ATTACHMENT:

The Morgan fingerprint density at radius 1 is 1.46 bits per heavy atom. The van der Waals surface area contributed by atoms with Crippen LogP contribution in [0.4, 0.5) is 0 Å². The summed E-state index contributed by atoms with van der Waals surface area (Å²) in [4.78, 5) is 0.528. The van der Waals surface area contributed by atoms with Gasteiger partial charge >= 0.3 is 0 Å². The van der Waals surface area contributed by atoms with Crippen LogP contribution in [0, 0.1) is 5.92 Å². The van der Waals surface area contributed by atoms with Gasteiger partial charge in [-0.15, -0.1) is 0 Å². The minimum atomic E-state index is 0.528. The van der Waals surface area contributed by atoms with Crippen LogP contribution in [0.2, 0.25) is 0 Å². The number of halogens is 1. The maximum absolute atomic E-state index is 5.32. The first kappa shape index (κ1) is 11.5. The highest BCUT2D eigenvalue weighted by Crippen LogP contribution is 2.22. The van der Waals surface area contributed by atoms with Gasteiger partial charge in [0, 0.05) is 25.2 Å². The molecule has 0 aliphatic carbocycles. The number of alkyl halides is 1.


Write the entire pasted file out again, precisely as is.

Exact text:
The Morgan fingerprint density at radius 1 is 1.46 bits per heavy atom. The van der Waals surface area contributed by atoms with Crippen LogP contribution in [0.4, 0.5) is 0 Å². The summed E-state index contributed by atoms with van der Waals surface area (Å²) in [4.78, 5) is 0.528. The van der Waals surface area contributed by atoms with Gasteiger partial charge >= 0.3 is 0 Å². The van der Waals surface area contributed by atoms with Crippen LogP contribution in [0, 0.1) is 5.92 Å². The van der Waals surface area contributed by atoms with Gasteiger partial charge in [-0.15, -0.1) is 0 Å². The minimum atomic E-state index is 0.528. The van der Waals surface area contributed by atoms with Crippen LogP contribution in [0.2, 0.25) is 0 Å². The number of halogens is 1. The maximum absolute atomic E-state index is 5.32. The first kappa shape index (κ1) is 11.5. The highest BCUT2D eigenvalue weighted by Crippen LogP contribution is 2.22. The van der Waals surface area contributed by atoms with Gasteiger partial charge in [0, 0.05) is 25.2 Å². The molecule has 0 aliphatic carbocycles. The number of alkyl halides is 1.